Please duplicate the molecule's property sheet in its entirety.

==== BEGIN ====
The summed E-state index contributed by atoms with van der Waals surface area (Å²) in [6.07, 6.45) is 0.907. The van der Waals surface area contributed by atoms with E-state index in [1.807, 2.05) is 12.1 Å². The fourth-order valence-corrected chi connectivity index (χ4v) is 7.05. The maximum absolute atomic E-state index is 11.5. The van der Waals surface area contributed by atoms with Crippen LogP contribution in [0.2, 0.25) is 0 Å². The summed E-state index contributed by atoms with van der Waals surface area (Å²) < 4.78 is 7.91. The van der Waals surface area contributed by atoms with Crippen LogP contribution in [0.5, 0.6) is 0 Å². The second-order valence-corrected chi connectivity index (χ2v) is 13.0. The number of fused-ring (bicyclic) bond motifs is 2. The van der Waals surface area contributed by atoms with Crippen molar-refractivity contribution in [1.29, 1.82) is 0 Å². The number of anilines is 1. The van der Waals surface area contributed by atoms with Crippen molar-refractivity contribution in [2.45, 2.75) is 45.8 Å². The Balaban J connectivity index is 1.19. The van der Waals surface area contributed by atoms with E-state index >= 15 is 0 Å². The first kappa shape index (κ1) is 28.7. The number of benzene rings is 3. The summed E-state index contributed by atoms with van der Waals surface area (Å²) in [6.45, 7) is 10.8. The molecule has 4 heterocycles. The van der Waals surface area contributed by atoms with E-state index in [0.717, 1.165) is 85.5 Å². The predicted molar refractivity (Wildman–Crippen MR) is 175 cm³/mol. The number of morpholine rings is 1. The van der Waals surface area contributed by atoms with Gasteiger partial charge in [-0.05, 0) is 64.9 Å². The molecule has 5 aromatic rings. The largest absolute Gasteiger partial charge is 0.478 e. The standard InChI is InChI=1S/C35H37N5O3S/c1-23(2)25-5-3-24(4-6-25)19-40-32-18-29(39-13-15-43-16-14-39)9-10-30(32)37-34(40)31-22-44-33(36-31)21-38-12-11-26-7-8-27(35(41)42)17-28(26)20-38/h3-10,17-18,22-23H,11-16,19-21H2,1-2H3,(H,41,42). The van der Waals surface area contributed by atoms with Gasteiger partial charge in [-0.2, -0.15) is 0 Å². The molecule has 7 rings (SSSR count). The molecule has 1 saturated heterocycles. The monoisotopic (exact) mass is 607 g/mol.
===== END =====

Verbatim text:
The summed E-state index contributed by atoms with van der Waals surface area (Å²) in [6.07, 6.45) is 0.907. The van der Waals surface area contributed by atoms with E-state index in [1.807, 2.05) is 12.1 Å². The fourth-order valence-corrected chi connectivity index (χ4v) is 7.05. The maximum absolute atomic E-state index is 11.5. The van der Waals surface area contributed by atoms with Crippen LogP contribution in [0.2, 0.25) is 0 Å². The summed E-state index contributed by atoms with van der Waals surface area (Å²) < 4.78 is 7.91. The van der Waals surface area contributed by atoms with Crippen LogP contribution in [0.5, 0.6) is 0 Å². The second-order valence-corrected chi connectivity index (χ2v) is 13.0. The number of fused-ring (bicyclic) bond motifs is 2. The van der Waals surface area contributed by atoms with Crippen molar-refractivity contribution in [1.29, 1.82) is 0 Å². The number of anilines is 1. The van der Waals surface area contributed by atoms with Crippen molar-refractivity contribution in [2.45, 2.75) is 45.8 Å². The Balaban J connectivity index is 1.19. The van der Waals surface area contributed by atoms with E-state index >= 15 is 0 Å². The first kappa shape index (κ1) is 28.7. The number of benzene rings is 3. The summed E-state index contributed by atoms with van der Waals surface area (Å²) in [6.45, 7) is 10.8. The molecule has 4 heterocycles. The van der Waals surface area contributed by atoms with E-state index in [0.717, 1.165) is 85.5 Å². The predicted molar refractivity (Wildman–Crippen MR) is 175 cm³/mol. The number of morpholine rings is 1. The van der Waals surface area contributed by atoms with Gasteiger partial charge in [-0.05, 0) is 64.9 Å². The molecule has 5 aromatic rings. The largest absolute Gasteiger partial charge is 0.478 e. The standard InChI is InChI=1S/C35H37N5O3S/c1-23(2)25-5-3-24(4-6-25)19-40-32-18-29(39-13-15-43-16-14-39)9-10-30(32)37-34(40)31-22-44-33(36-31)21-38-12-11-26-7-8-27(35(41)42)17-28(26)20-38/h3-10,17-18,22-23H,11-16,19-21H2,1-2H3,(H,41,42). The van der Waals surface area contributed by atoms with Gasteiger partial charge in [-0.2, -0.15) is 0 Å². The molecule has 7 rings (SSSR count). The molecule has 1 saturated heterocycles. The monoisotopic (exact) mass is 607 g/mol.